Nerds, analysts and economists are all unanimous in rating the blockchain as an economic breakthrough. But what is actually behind the term "blockchain", and why is this new technology such a game changer for our global economy? Every blockchain is essentially a ledger for a chain of digital transactions. Because all processes are stored in a decentralized, distributed fashion on millions of computers on the Web, the technology is considered highly secure, especially due to the prevention of any retroactive interventions or deletion processes.
The blockchain offers extraordinary opportunities for businesses to automate their processes and boost efficiency. The focus is on mapping business transactions that require the highest degree of confidence, predictability and transparency - from concluding contracts and sharing consumer goods (for example, car sharing) to transacting payments via cryptocurrencies like bitcoin or Ethereum. At the moment, digital currencies that may someday take the place of the so-called fiat currencies are the best-known use cases for the blockchain.
But experts also see a considerable potential for smart contracts - for instance, when renting out properties: If a tenant has transferred his deposit and wants to move in, he could automatically receive a digital key for the electronic lock on the apartment door without the landlord or any other party needing to take any action. The blockchain is also ideally suited for secure data transfer on the Internet of Things or for trading in renewable energies, which are fed into the network by local producers. Completely different areas of application are also conceivable: With texts, images or videos, for example, you can prove the origin and the processing steps if the corresponding data is documented in a blockchain - an effective tool in the battle against fake news.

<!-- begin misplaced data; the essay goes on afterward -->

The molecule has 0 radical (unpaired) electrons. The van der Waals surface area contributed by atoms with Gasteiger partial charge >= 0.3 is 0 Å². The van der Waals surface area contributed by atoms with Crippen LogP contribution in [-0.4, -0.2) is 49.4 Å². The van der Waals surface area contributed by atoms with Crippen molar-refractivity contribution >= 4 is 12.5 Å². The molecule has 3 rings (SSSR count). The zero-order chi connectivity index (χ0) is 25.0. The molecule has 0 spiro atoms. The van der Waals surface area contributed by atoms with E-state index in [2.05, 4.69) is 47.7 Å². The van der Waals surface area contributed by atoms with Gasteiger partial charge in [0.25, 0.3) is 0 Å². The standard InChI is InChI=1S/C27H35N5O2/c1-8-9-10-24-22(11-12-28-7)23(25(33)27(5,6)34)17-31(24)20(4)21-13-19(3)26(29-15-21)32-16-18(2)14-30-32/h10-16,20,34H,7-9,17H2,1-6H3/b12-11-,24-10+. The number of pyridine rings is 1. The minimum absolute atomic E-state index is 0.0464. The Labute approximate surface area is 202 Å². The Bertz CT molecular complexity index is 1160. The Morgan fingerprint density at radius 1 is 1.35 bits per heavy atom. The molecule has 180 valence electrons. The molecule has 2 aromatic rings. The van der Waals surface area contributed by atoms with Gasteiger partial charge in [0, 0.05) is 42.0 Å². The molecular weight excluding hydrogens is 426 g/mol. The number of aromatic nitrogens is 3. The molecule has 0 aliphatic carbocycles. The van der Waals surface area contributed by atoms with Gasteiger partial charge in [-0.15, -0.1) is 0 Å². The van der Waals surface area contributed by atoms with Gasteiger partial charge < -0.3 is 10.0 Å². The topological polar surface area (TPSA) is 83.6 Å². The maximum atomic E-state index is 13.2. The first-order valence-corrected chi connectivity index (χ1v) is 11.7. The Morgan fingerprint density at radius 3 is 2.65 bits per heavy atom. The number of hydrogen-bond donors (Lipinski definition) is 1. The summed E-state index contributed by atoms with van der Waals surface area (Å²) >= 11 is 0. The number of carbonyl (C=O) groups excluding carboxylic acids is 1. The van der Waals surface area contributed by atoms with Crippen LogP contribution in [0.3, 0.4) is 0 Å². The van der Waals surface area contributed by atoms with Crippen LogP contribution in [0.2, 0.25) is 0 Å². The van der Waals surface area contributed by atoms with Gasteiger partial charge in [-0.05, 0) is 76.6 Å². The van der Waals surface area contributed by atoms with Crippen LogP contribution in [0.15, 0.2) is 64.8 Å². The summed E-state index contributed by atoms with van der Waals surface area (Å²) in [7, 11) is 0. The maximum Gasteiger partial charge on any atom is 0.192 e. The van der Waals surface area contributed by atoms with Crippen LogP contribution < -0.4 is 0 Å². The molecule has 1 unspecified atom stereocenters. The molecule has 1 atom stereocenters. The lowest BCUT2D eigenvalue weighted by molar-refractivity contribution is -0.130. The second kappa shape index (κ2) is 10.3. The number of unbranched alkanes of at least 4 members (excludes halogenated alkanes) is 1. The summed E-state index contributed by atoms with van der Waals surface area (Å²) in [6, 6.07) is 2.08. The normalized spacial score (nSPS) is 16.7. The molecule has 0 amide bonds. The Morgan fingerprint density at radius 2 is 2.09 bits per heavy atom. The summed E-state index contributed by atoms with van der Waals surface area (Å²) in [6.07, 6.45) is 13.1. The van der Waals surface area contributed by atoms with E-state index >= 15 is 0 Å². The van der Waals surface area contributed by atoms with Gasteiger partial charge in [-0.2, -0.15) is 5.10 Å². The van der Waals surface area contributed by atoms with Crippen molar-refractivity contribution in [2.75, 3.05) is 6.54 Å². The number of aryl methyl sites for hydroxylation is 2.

At Europe's business festival for innovation and digitization, the blockchain is a key theme which will be highlighted in many different places. For example, at IBM. "In the digital economy, trust is more important than ever," explains Matthias K. Hartmann, CEO of IBM Germany. "Using the blockchain, we can digitally map, track and exchange almost anything of value - without requiring a centralized control point."
At CEBIT, IBM will be presenting what it says is the first commercial blockchain platform to be offered in the form of a software-as-a-service solution. To this end, the company is highlighting customer projects from a several different sectors. Working in tandem with logistics provider Maersk, IBM is developing a digital platform for global trade to ensure greater transparency in freight transport across national borders. Interested parties will also learn how other technologies - such as the Internet of Things - can be connected using the blockchain (open-air site, pavilion P34/35).
SAP is also demonstrating the innovative power of the blockchain with a logistics concept - an interactive touchscreen demo illustrating the emergence of a smoothie based on fair trade practices. Linked 3-D elements can be used to follow how the blockchain is revolutionizing digital supply chains. The showcase is intended to illustrate how the origin control system ensures security and increases efficiency (Hall 27, open-air site, pavilion P44).
Materna’s Citizen Blockchain project demonstrates how public administration can benefit from blockchain technology: In the future, citizens will be able to provide data from privately operated air measuring stations in return for digital tokens for a permanently updated fine dust map; these can be managed via app and redeemed online. Materna is looking for municipalities, districts and countries which are interested in participating in the project (Hall 15, Stand G54).